Advertisement

Approximate Quasi-linearity for Large Incomes

  • Mamoru KanekoEmail author
Chapter
Part of the Indian Statistical Institute Series book series (INSIS)

Abstract

Quasi-linear utility functions are widely used in economics and game theory as convenient tools. Quasi-linearity ignores income effects on individual evaluations of alternative choices; indeed, it is captured by a condition of no-income effects on such evaluations. However, income effects are non-negligible relative to agents’ economic activities in many social/economic problems such as in housing markets. In this chapter, we consider how quasi-linearity holds for large incomes for agents. We employ an axiomatic approach to this problem and study its implications and applications to some economic and game theoretic problems.

Keywords

Quasi-linear utility function Approximate quasi-linearity Normality Lindahl-ratio equilibrium 

References

  1. 1.
    Aumann, R.J.: Linearity of unrestricted transferable utilities. Naval Res. Logist. Q. 7, 281–284 (1960)CrossRefGoogle Scholar
  2. 2.
    Fishburn, P.: The Foundations of Expected Utility. Springer-Science-Bussiness Media, Dordrecht (1982)CrossRefGoogle Scholar
  3. 3.
    Herstein, I.N., Milnor, J.: An axiomatic approach to measurable utility. Econometrica 21, 291–297 (1953)MathSciNetCrossRefGoogle Scholar
  4. 4.
    Hicks, J.R.: A Value and Capital. Oxford University Press, Oxford (1939)Google Scholar
  5. 5.
    Hicks, J.R.: A Revision of Demand Theory. Clarendon Press, Oxford (1956)Google Scholar
  6. 6.
    Kaneko, M.: Note on transferable utility. Int. J. Game Theory 6, 183–185 (1976)MathSciNetCrossRefGoogle Scholar
  7. 7.
    Kaneko, M.: The ratio equilibrium and a voting game in a public goods economy. J. Economic Theory 16, 123–136 (1977)MathSciNetCrossRefGoogle Scholar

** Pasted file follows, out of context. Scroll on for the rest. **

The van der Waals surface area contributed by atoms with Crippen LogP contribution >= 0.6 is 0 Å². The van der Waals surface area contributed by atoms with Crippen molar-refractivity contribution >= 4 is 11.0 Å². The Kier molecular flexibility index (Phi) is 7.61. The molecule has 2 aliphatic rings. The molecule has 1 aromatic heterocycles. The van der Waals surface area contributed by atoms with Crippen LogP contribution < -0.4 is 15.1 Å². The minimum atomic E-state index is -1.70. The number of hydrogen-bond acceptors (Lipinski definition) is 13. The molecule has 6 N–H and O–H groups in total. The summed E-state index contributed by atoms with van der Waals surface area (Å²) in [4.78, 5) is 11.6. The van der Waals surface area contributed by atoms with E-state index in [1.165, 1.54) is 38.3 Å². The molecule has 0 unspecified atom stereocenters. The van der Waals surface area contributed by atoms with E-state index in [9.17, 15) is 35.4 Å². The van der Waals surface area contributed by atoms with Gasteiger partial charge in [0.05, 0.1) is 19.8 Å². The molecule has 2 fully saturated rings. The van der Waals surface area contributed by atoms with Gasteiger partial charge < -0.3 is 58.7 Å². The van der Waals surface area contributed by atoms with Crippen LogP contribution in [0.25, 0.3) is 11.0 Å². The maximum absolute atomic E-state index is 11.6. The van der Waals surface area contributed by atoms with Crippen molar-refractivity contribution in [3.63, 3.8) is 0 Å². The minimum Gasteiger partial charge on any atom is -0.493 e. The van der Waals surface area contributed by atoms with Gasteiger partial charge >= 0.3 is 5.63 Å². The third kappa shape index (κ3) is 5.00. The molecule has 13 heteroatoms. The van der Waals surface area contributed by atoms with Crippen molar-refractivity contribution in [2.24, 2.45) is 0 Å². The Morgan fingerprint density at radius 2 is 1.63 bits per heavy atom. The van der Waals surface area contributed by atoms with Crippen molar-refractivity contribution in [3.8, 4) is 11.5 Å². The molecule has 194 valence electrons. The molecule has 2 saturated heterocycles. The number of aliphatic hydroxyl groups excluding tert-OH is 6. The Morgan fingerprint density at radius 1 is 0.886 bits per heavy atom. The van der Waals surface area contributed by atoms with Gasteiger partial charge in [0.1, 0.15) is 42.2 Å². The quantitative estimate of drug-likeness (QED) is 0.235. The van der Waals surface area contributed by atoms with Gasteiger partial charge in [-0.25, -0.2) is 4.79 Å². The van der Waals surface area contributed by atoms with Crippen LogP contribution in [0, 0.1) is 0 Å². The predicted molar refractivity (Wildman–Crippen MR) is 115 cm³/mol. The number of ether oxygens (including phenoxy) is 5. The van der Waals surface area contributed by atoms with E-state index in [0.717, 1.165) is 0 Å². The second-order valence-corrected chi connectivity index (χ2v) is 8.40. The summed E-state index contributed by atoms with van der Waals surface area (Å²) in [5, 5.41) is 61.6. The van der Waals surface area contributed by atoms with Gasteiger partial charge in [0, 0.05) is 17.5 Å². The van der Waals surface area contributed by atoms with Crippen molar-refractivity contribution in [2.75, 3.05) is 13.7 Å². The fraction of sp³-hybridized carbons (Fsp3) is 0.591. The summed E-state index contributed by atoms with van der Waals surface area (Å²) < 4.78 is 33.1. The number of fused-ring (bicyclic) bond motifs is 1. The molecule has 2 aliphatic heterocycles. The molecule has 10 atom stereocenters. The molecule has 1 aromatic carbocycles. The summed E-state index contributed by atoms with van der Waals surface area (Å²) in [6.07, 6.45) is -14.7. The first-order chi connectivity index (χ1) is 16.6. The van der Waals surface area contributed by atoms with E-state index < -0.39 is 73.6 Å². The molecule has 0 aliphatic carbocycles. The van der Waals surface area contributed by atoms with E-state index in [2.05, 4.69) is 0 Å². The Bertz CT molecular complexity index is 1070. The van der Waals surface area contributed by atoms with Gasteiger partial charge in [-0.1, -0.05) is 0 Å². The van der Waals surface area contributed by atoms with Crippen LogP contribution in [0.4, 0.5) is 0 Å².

8. 8.
    Kaneko, M.: Housing market with indivisibilities. J. Urban Econ. 13, 22–50 (1983)CrossRefGoogle Scholar
  9. 9.
    Kaneko, M., Wooders, M.H.: Utility Theories in Cooperative Games. Handbook of Utility Theory, vol. 2, pp. 1065–1098. Kluwer Academic Press, Dordrecht (2004)CrossRefGoogle Scholar
  10. 10.
    Kaneko, M., Ito, T.: An equilibrium-econometric analysis of rental housing markets with indivisibilities. In: Lina Mallozzi, L., Pardalos, P. (eds.) Spatial Interaction Models: Facility Location using Game Theory, pp. 193–223. Springer (2017)Google Scholar
  11. 11.
    Miyake, M.:Asymptotically quasi-linear utility function. TERGN Working Paper No. 154, Tohoku University (2000)Google Scholar
  12. 12.
    Miyake, M.: On the applicability of Marshallian partial-equilibrium analysis. Math. Soc. Sci. 52, 176–196 (2006)MathSciNetCrossRefGoogle Scholar
  13. 13.
    Miyake, M.: Convergence theorems of willingness-to-pay and willingness-to-accept for nonmaket goods. Soc. Choice Welf. 34, 549–570 (2010)MathSciNetCrossRefGoogle Scholar
  14. 14.
    Maschler, M., Solan, E., Zamir, S.: Game Theory. Cambridge University Press, Cambridge (2013)Google Scholar
  15. 15.
    Mas-Collel, A., Whinston, M., Green, J.: Microeconomic Theory. Oxford University Press, Oxford (1995)Google Scholar
  16. 16.
    Negishi, T.: Welfare economics and existence of an equilibrium for a competitive economy. Metroeconomica 12, 92–97 (1960)CrossRefGoogle Scholar
  17. 17.
    Osborne, M.J., Rubinstein, A.: A Course in Game Theory. The MIT Press, London (1994)Google Scholar
  18. 18.
    Royden, H.L., Fitzpatrick, P.M.: Real Analysis, Prentice Hall, Upper Saddle River (2010)Google Scholar
  19. 19.
    Shapley, L.S., Shubik, M.: Competitive outcomes in the cores of market games. Int. J. Game Theory 4, 229–237 (1975)MathSciNetCrossRefGoogle Scholar
  20. 20.
    van den Nouweland, A., Tijs, S., Wooders, M.H.: Axiomatization of ratio equilibria in public good economies. Soc. Choice Welf. 19, 627–6363 (2002)MathSciNetCrossRefGoogle Scholar
  21. 21.
    van den Nouweland, A.: Lindahl and equilibrium. In: Binder, C. et al. (ed.) Individual and Collective Choice and Social Welfare, pp. 335–362. Springer (2015)Google Scholar
  22. 22.
    Vives, X.: Small income effects: a Marshallian theory of consumer surplus and downward sloping demand. Rev. Econ. Stud. 54, 87–103 (1987)CrossRefGoogle Scholar

Copyright information

© Springer Nature Singapore Pte Ltd. 2018

Authors and Affiliations

  1. 1.Faculty of Political Science and EconomicsWaseda UniversityTokyoJapan

Personalised recommendations